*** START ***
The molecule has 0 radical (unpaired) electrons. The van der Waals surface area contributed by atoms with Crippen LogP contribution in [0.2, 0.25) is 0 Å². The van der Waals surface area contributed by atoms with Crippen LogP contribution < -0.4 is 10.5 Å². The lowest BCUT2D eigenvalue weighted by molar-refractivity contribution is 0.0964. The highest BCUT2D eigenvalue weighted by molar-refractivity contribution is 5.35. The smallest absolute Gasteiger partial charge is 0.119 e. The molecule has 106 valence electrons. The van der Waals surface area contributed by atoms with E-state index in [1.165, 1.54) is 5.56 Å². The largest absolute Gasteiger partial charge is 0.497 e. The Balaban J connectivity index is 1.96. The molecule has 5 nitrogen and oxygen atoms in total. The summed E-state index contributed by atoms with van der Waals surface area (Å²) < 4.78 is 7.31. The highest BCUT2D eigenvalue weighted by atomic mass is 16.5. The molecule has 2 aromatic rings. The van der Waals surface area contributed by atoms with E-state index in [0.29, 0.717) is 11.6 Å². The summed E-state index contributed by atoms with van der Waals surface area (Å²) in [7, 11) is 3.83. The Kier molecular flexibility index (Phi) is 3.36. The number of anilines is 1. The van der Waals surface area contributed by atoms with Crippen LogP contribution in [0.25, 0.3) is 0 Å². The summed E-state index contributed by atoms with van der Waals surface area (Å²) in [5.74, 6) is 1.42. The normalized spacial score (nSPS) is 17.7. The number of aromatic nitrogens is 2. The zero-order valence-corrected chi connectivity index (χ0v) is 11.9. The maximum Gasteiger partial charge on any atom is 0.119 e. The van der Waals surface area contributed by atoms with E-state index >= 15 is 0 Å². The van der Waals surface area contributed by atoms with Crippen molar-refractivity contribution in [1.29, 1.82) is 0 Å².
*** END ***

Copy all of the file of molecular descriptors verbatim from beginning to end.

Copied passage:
The molecule has 0 radical (unpaired) electrons. The van der Waals surface area contributed by atoms with Crippen LogP contribution in [0.2, 0.25) is 0 Å². The van der Waals surface area contributed by atoms with Crippen LogP contribution < -0.4 is 10.5 Å². The lowest BCUT2D eigenvalue weighted by molar-refractivity contribution is 0.0964. The highest BCUT2D eigenvalue weighted by molar-refractivity contribution is 5.35. The smallest absolute Gasteiger partial charge is 0.119 e. The molecule has 106 valence electrons. The van der Waals surface area contributed by atoms with E-state index in [1.165, 1.54) is 5.56 Å². The largest absolute Gasteiger partial charge is 0.497 e. The Balaban J connectivity index is 1.96. The molecule has 5 nitrogen and oxygen atoms in total. The summed E-state index contributed by atoms with van der Waals surface area (Å²) < 4.78 is 7.31. The highest BCUT2D eigenvalue weighted by atomic mass is 16.5. The molecule has 2 aromatic rings. The van der Waals surface area contributed by atoms with E-state index in [0.29, 0.717) is 11.6 Å². The summed E-state index contributed by atoms with van der Waals surface area (Å²) in [7, 11) is 3.83. The Kier molecular flexibility index (Phi) is 3.36. The number of anilines is 1. The van der Waals surface area contributed by atoms with Crippen LogP contribution in [0.25, 0.3) is 0 Å². The summed E-state index contributed by atoms with van der Waals surface area (Å²) in [5.74, 6) is 1.42. The normalized spacial score (nSPS) is 17.7. The number of aromatic nitrogens is 2. The zero-order valence-corrected chi connectivity index (χ0v) is 11.9. The maximum Gasteiger partial charge on any atom is 0.119 e. The van der Waals surface area contributed by atoms with E-state index >= 15 is 0 Å². The van der Waals surface area contributed by atoms with Crippen molar-refractivity contribution in [1.29, 1.82) is 0 Å².